In a nutshell, a revocable living trust works as a distinct legal entity. To ensure that you receive the benefits of your living trust (i.e., avoid probate), you’ll need to adhere to certain trust formalities. For example, when dealing with trust property, you’ll need to act in your capacity as trustee, not your individual capacity.

Thankfully, the IRS does not require you to treat your living trust as a distinct entity during your lifetime. You do not need to file a separate tax return for your trust and any financial accounts/assets owned by the trust will be tied to your social security number.

What are the advantages of a living trust?

The main advantage of a revocable living trust over a will is that a revocable trust avoids probate. A related advantage is that conservatorship proceedings can also be avoided.

Avoiding Probate

Most of my clients strongly desire to avoid probate for three main reasons. First, staying out of probate means the settlement of your estate will be private. Aside from any recorded real estate deeds, none of the documents will be publicly accessible.

Second, post-death administration of a living trust can happen as quickly or as slowly as preferred. With probate, you’re at the mercy of the court. Simple probates can take 12 to 18 months. By contrast, a simple estate settlement can be 95% complete within 60 to 90 days.

And third, probate is expensive. In California, probate can cost around 5% of the fair-market value of the estate. For many estates, the most valuable asset is typically a piece of real property. So, for example, take an estate that consists of only home with a fair market value of $1 million. The cost to probate that estate in California would be around $50,000, which is about 10 times the cost of administering a trust holding the same asset.

Avoiding Conservatorship

Another advantage of using a living trust is avoiding conservatorship proceedings. Establishing a conservatorship is necessary when a person loses the capacity to handle his or her own financial affairs.

In California, these kinds of proceedings are extremely expense. The total cost to have a conservator appointed can easily run $10,000 to $20,000. Likewise, the ongoing costs to keep a conservatorship in place are very expensive, particularly if a professional conservator is used. And, like probate, these proceedings are for the most part public. While some filings are confidential, most of the papers filed with the court are publicly accessible.

A living trust can keep a person out of conservatorship proceedings because most trust documents authorize a successor trustee to step in an manage the trust property when the grantor (the person who created the trust) loses capacity.

Avoiding probate is why most families opt for a living trust over a will. But there are some downsides you should be aware of. Keep reading to find out.

What are the disadvantages of a living trust?

As compared to using only a will, an estate plan that uses a living trust typically costs more and requires more upfront effort.

Whereas a will only must be signed to be effective, a revocable trust must be properly funded after it is signed. This process entails transferring title to all your assets to the trust. Depending on the asset, this can be a lengthy a time-consuming process. For example, deeds to real-property holdings must be drafted, executed, and recorded.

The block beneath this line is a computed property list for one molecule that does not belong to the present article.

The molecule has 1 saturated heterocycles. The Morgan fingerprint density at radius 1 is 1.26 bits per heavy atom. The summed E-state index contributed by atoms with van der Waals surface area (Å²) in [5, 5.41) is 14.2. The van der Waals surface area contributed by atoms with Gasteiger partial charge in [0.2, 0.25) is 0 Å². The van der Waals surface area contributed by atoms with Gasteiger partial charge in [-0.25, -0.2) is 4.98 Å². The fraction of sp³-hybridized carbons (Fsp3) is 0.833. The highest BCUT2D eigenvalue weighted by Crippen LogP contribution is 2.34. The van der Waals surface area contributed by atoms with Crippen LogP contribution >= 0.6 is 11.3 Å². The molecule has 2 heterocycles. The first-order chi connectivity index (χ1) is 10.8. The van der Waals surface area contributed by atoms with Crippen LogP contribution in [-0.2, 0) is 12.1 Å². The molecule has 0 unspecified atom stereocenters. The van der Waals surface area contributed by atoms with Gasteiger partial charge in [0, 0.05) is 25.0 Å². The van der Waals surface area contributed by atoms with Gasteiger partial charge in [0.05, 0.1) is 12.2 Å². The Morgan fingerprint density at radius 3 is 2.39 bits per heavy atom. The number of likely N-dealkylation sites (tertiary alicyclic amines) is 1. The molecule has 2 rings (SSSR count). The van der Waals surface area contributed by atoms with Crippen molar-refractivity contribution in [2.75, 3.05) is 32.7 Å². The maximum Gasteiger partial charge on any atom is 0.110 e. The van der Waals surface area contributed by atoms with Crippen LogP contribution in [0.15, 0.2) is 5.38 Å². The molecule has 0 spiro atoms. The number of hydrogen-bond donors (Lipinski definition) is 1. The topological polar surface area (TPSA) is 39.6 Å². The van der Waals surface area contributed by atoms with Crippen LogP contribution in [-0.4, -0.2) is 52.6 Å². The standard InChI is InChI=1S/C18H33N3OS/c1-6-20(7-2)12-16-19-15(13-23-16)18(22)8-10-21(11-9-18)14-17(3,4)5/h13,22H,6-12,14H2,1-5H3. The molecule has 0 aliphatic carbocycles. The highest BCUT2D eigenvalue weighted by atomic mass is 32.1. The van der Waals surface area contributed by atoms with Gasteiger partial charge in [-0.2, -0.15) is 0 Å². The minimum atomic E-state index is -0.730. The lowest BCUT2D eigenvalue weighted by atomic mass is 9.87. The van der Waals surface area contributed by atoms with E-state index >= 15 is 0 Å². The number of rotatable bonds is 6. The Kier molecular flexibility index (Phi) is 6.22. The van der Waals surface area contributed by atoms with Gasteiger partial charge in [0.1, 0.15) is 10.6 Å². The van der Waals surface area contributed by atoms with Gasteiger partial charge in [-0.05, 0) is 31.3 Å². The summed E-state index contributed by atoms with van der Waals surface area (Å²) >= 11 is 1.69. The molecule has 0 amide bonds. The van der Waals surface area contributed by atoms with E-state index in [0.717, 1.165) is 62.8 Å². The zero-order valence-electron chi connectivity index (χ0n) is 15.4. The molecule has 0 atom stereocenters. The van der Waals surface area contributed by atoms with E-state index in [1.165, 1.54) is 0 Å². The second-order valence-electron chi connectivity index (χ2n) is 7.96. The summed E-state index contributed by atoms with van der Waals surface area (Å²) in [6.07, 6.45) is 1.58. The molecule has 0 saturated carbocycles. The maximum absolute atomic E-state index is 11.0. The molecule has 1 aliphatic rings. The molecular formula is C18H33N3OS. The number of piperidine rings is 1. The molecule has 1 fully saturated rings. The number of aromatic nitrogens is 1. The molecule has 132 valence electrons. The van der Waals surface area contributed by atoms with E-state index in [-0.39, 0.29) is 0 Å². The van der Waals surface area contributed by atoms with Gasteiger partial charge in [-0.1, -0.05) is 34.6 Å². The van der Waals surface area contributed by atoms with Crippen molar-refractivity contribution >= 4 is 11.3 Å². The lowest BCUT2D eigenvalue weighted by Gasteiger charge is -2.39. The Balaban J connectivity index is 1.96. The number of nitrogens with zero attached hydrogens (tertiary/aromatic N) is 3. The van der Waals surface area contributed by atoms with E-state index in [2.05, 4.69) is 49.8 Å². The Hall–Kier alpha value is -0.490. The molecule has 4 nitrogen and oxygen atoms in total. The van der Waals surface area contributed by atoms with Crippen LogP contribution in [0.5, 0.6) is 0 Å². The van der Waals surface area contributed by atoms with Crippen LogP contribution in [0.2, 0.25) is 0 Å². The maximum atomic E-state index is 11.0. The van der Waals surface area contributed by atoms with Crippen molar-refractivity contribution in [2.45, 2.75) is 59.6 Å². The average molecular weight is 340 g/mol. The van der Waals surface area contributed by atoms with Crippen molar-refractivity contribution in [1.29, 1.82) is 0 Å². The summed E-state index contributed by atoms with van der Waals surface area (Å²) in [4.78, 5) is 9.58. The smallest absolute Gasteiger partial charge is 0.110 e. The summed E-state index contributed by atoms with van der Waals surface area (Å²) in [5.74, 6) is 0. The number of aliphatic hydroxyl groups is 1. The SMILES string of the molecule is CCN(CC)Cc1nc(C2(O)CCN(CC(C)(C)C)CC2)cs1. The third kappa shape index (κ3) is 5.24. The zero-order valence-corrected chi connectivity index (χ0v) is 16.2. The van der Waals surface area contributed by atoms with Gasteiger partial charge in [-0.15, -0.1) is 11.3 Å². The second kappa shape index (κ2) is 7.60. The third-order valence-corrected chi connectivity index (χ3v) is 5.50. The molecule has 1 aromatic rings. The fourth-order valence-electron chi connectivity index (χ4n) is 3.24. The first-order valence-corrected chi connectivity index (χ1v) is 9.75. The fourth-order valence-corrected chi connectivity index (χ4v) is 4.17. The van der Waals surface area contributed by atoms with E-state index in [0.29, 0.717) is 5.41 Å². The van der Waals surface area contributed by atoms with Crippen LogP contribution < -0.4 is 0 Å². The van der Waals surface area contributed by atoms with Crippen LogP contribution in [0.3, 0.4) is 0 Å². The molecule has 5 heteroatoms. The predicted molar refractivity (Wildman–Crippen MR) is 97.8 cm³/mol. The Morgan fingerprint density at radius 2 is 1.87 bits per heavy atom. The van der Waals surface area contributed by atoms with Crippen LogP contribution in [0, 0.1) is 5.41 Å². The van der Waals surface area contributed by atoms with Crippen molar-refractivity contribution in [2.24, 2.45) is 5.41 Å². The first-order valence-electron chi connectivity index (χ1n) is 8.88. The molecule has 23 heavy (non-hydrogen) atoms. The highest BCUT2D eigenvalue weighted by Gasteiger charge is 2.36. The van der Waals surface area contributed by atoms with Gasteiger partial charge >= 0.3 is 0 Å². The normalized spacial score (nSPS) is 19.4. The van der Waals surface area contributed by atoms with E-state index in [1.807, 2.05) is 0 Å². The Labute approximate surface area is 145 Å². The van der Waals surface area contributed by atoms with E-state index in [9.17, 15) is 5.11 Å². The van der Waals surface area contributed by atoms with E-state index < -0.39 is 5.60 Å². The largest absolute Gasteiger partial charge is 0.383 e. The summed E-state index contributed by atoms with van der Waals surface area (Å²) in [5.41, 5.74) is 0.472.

Similarly, to ensure that your trust, you must adhere to trust formalities when conducting business on behalf of the trust.

How do you create a living trust?

Typically, a revocable living trust is created when the grantor (i.e., the person creating the trust) expresses or implies an intent to create a trust. For example, express intent would include signing a written trust agreement.

For practical purposes, this means that to create a revocable trust, you need to sign a trust agreement or declaration of trust stating that you intend to create a revocable trust.

Should I use an attorney to create a revocable living trust?

It depends.

Many attorneys will tell you that you should never go with a DIY option like Legal Zoom or Trust & Will. I don’t agree with that. There are definitely situations where using an online company to create your estate planning documents is the best option for you.

The obvious benefits are cost and convenience. Simply put, attorney just can’t compete on price with these online companies.

The downsides are that you must educate yourself about estate laws and you must make legal decisions without the benefit of legal advice.

Attorneys are obviously more expensive, but they can provide legal advice and they can produce customized documents that are specifically designed to deal with your family’s situation.

One of the major goals of estate planning is for the settlement of your estate to be organized, streamlined, and free of conflict. The major issue with DIY estate planning is that you could make a bad decision, or one that’s very likely to lead to conflict, without even knowing it. For example, I’ve reviewed an estate plan that a client created online that would have given half the estate to his daughters prior to the death of his wife. That was a huge mistake; and one that didn’t get caught by the “attorney review” that was provided with the service. Thankfully, we updated and amended his plan before it became an issue.

If you have a straightforward estate (i.e., no family business or complicated investments) and are planning on a vanilla distribution of your estate (i.e., split evenly between your children), then DIY estate planning tools might be the right fit.

If one or more of the following apply, I’d stay away from DIY options and go with an attorney drafted plan.